The game occurs in three "years", each of which consists
rounds. Each round consists of ten phases - in which all
- Event Phase: The next event card is flipped face up (except at the end of a year, in which four new event cards are placed near the board). The effects of the event card are carried out immediately and hold effect for the remainder of the year.
- Production Phase: Each player receives commodity cards for each building they have that produces them.
- Island Trade Phase: Players may trade commodity and Aegis cards with each other as much or little as they want.
- Journey Phase: Each player may load up their ships with cargo (Aegis and/or Commodity cards) - six maximum. They show which cards are on which ship by placing them under the Ship card. Players then determine where the ships sail to, by placing the fleet counters on the board next to the harbor they want to go to.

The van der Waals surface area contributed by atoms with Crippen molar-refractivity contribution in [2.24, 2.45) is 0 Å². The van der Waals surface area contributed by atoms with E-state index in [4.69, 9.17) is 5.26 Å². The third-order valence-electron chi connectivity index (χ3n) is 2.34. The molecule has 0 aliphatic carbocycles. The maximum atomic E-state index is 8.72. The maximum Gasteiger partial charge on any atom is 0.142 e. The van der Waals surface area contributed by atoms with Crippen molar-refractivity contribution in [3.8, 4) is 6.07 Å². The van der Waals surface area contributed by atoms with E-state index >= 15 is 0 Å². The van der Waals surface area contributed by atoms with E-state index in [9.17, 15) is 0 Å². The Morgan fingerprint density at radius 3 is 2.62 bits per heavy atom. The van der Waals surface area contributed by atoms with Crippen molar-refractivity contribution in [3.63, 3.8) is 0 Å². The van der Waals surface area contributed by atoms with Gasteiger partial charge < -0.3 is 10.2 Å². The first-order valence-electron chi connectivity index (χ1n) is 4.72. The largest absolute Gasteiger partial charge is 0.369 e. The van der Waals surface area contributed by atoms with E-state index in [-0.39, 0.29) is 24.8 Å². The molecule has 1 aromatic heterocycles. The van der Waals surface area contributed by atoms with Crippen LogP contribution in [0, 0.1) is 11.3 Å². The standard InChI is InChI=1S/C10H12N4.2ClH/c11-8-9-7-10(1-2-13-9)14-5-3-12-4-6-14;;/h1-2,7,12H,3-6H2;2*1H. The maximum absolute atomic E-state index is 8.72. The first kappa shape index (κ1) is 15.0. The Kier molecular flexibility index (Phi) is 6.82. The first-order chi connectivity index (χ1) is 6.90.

- Hazards: For all ships that are going to a neighboring harbor, one hazard card is turned over - which may be nothing, or may cause an accident for one or more ships. After this is resolved, two hazard cards are turned over for the ships going to foreign harbors. Some Aegis cards allow players to avoid certain hazards.
- Fleet Trade Phase: Players may examine the harbor status card at their harbor and decide whether or not to reveal it (if they refuse, they cannot trade there). There is a specific trade rate for neighboring ports and foreign ports, but these harbor status cards often change the value of a commodity or cause players other problems. It is much better to trade at a foreign port then at a neighboring port. (for example, a player can trade eight basic commodities for one rare at a neighboring pots, while they can trade four for one at a foreign port). Some ports allow special things, such as Papyrus may only be purchased at Egypt, Fleets may be bought at Carthage, Armies may be bought at Italy, and Great Wonder Plans can be picked up at Athens.
- Return Phase: All fleets come home, and players must make sure that they still have a maximum cargo of six cards.
- Build Phase: Players may spend Commodities to build any of the structures in their build deck. Players can build more villages, workshops, shrines, and more. Players can also use abilities of their buildings, if applicable.
- Discard Phase: Players must discard all but three commodity cards, or they may keep one of each commodity card but must display them to all players.